Commedia Erudita (part 1)

As we know the word renaissance comes from French (and the historian and author Jules Michelets in 1855) and means rebirth, referring to principles from ancient Greece and Rome. That goes for the theatre as well, as an important part of the official life for the elite in Italy. They staged mostly comedies. For some reason there were not a lot of tragedies written in Italy compared to the rest of Europe. Great weddings between royal or noble families, state visits, crownings and other state activities demanded comedies. The show, whose simple message was just a celebration of life, fitted the rulers. By sponsoring the comedies the princes and nobles also demonstrated their devotion to humanistic culture and in that way showed off a sense of modernity, grandeur and authority to their court.
Groups of scholars tried to write plays in the classical style. It was common during the renaissance that learned scholars worked in very different fields as and also were artist, popular, carnivalistic comedy playwright or actors.
The actors and playwrights in the Commedia Erudita were always amateurs. Many of them were employed in the courts. They could use the theatre as a way to draw attention to themselves in the court where they served or from the rules. Among the playwrights at the time we can mention: Angelo Beolco, aka Ruzante (ca 1496 – 1542); Niccoló Machiavelli (1469–1527); Ludovico Ariosto (1474–1533) among others.
To start with they wrote and played new plays in Latin, but they also played the old classics. Pretty soon they started to write in Italian. The use of Latin in itself is proof that they turned to an educated audience and not a popular, as Commedia dell’Arte did. Even playwrights as Ruzante, whose plays took place among poor peasants and emaciated soldiers and is written in Padauan dialect, are written to an academic audience.

1428 Nicholaus Cusanus found 12 former unknown comedies by Plautus. This was a great impulse for Commedia Erudita. Gutenberg and the art of printing the spread these comedies and 8 more that were also found, together with six comedies by Terence. At the Italian courts and academies the structure and content were studied and soon they started to write comedies after the same formula. The comedies written during the renaissance is also usually more crude, brutal, disheveled and mere vulgar; for example do they contain much more adultery then their classic originals. But then the learned playwrights of the renaissance could not avoid to be influenced of the carnival with all its anarchistic pranks and joyous obscenities when they wrote the Commedia Erudita.
Other inspirations than Plautus and Terence where among others the roman mimes (ther are 7 complete texts from Herondas preserved), the satyr plays, the Phlyax plays, Attelan comedies, Philemon’s works and parts of plays by Menander. All these comedies had masks or stock characters. Another great inspiration was Boccaccio’s Decamerone. Whole love declamations were copied almost word by word, like in La Calandria, 1513, by Cardinal Bernardo Dovizi de Bibbiena.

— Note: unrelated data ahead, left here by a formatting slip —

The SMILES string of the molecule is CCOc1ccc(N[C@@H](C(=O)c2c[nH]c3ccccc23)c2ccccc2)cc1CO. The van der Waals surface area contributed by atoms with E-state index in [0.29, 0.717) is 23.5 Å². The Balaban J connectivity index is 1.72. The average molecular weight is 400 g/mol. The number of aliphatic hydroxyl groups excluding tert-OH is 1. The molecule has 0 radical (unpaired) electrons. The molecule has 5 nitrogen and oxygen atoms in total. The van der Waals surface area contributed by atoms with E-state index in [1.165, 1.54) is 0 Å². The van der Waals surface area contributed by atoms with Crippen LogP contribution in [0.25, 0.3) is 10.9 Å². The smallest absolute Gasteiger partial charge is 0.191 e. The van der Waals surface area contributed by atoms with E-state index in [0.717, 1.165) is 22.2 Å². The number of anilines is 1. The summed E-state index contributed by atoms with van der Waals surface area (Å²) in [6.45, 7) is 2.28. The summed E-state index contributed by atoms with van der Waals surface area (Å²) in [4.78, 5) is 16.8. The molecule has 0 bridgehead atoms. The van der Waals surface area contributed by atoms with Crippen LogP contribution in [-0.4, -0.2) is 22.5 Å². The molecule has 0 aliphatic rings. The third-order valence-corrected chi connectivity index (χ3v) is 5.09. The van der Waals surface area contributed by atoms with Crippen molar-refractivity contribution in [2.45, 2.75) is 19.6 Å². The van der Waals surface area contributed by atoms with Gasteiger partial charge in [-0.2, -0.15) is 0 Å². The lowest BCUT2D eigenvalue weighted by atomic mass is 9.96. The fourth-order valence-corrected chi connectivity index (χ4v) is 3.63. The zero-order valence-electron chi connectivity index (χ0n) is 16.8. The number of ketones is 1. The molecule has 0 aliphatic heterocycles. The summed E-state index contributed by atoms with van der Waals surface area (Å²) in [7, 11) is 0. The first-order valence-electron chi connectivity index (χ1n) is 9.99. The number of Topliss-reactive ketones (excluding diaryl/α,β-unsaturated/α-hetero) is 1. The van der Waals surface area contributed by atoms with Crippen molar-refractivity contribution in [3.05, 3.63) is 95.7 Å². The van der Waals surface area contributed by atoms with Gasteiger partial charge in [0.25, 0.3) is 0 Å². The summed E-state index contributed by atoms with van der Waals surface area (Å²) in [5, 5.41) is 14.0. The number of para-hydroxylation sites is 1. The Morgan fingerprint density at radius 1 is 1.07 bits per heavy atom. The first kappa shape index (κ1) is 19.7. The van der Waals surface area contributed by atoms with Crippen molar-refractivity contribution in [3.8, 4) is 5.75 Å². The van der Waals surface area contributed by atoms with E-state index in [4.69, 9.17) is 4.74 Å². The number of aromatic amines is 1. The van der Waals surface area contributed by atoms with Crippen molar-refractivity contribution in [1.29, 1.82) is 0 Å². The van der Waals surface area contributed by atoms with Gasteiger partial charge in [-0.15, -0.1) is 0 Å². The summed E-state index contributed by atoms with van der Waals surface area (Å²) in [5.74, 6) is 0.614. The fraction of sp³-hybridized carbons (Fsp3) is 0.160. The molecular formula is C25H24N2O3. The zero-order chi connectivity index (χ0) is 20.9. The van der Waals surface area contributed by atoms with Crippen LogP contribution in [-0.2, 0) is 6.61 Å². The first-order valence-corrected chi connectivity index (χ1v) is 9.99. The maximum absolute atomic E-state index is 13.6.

The reason they started to write in Italian were hardly that they wanted to become popular among the common people rather that they wanted to create original works. However they started to print and give out Plautus and Terence to a broader public.
When we are reading the Commedia Erudita plays today – with their constant references to antic names and gods, their strict five act model, their use of room and time (not necessarily the action) – it is easy to think that they were competing in whom the most is learned. To write comedies was a way to manifest ones status in nobler circles.

The erudite inheritors of the classical tradition wrote with their pens rather than their heart’s blood

The first thing they did was to print and copy the antic works that also started a need to stage them, wish in turn formed the need to create own works. Over time they also started to write in Italian.
One example on how a play has developed is – even though it was I France – the doctor Jacques Grévin wrote Les Ébahis (the Surprised) 1560 in French for Henry II of France after an original by Ètienne Jodelle from 1552 in Latin, that he in turn has stolen from Plautus.

In the beginning of the sixteenth century it aroused a great debate about if one should write in Tuscany (wish was the “classy” language that later became what we today call Italian), or in dialect (the dialects in Italy at the time), if one should write in verse or in prose and so on. Those who chosen to write in dialect did not write in just one dialect. For example in La Spagnolas (The Jumper) by Andrea Calmo (born 1510) the merchants spoke Venetian, a porter spoke Bergamasco, charcoal burner spoke German, a pedant tutor spoke Sicilian, a Dalmatian soldier spoke Spanish and modern Greek. Even though the playwrights did this to show off their knowledge before each other we can see an obvious model to Commedia dell’Arte, with all its dialects.

Go to:
Part 2
Part 3
Part 4

See also:
About teaching mask
Acting style in Commedia dell’Arte

Micke’s Commedia dell’Arte lecture

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One Response to Commedia Erudita (part 1)

  1. Pingback: Commedia Erudita  – The academies and other groups  (Part 2) | Commedia dell'Arte & Vulgar Comedy

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